A groundbreaking study by staff at Stobhill Hospital has produced promising results for sufferers of Parkinson’s disease with mobility issues.
Consultant geriatrician Dr Anne-Louise Cunnington and specialist physiotherapist Lois Rosenthal formulated the research which suggested rhythmic sensory electrical stimulation reduced episodes of ‘freezing’ of movement and helped those with the condition walk more quickly.
The condition gained prominence recently when Billy Connolly spoke of his fear of being unable to move freely on stage in his documentary ‘Made in Scotland’.
Speaking candidly about the abnormality, the much loved Glasgow-born comedian said: “I discovered that I got kinda rooted to the spot and became afraid to move.
“Instead of going away to the front of the stage and prowling along the front the way I used to do I stood where I was.”
Dr Cunnington said: “‘Freezing of Gait’ is a movement abnormality that presents in the more advanced stages of the disease and is one of the most debilitating symptoms of Parkinson’s.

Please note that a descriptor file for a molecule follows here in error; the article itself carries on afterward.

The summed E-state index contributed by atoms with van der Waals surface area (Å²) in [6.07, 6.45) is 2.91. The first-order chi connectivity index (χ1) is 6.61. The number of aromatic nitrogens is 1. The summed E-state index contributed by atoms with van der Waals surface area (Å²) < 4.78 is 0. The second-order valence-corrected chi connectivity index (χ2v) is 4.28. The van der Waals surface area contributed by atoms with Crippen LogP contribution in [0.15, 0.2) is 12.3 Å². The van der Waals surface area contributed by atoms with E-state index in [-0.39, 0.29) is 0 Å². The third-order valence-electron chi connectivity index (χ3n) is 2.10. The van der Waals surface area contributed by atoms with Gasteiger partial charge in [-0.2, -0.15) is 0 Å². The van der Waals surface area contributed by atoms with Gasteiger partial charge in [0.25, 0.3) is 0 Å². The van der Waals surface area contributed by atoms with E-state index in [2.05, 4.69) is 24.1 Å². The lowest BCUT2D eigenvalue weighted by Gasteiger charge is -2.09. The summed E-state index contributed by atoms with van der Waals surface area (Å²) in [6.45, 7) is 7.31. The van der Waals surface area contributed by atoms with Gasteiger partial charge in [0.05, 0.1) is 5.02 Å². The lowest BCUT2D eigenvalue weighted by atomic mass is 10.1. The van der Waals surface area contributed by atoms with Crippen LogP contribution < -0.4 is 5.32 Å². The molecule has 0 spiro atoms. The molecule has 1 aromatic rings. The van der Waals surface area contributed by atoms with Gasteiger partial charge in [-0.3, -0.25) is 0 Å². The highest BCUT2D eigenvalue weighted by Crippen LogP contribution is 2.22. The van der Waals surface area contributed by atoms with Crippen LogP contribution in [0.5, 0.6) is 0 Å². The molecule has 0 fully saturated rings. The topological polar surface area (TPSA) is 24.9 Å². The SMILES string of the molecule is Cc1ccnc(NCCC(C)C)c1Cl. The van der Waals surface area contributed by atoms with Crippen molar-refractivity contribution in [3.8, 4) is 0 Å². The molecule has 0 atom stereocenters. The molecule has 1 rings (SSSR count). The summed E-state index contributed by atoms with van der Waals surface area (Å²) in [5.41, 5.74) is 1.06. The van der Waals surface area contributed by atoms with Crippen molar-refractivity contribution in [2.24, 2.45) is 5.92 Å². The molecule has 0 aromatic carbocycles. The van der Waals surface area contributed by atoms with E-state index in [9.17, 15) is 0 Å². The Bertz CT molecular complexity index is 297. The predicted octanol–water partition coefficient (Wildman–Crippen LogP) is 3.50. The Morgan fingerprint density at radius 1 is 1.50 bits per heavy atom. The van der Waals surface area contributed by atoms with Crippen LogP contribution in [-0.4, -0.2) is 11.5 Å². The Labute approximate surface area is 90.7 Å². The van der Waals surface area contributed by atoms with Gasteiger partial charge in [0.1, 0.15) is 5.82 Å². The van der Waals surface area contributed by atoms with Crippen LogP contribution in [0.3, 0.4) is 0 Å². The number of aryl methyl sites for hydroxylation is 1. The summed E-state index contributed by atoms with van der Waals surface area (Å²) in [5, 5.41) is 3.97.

“People with Parkinson’s often describe it is as a feeling as if their feet are stuck or glued to the floor preventing them from moving forward.
“The unpredictable nature of ‘Freezing of Gait’ leads to increased falls risk and increased fear of falling.
“The results from this study give hope for the development of a new non-pharmaceutical way of improving the management of freezing.”
The Stobhill Hospital study was carried out in conjunction with the National University Ireland Galway (NUI Galway.
It involved people testing out electronic devices to help manage this debilitating motor symptom of Parkinson’s disease.
Physiotherapist Lois Rosenthal recorded the time taken to complete a walking task and the number of ‘Freezing of Gait’ episodes which occurred during the task.
This data was analysed statistically and showed that stimulation (eES) resulted in a reduction in both time and frequency.
Ms Rosenthal said: “‘Freezing of Gait’ is one of the most frustrating and difficult symptoms for patients to suffer and specialists to treat.
“This common feature of Parkinson’s is not improved by current medications, and inconsistently responds to physiotherapy techniques.
“This collaboration between NHSGGC and NUI Galway explored a new treatment and the results were very encouraging. We now need a larger scale study to further evaluate effectiveness and real-life practicality.”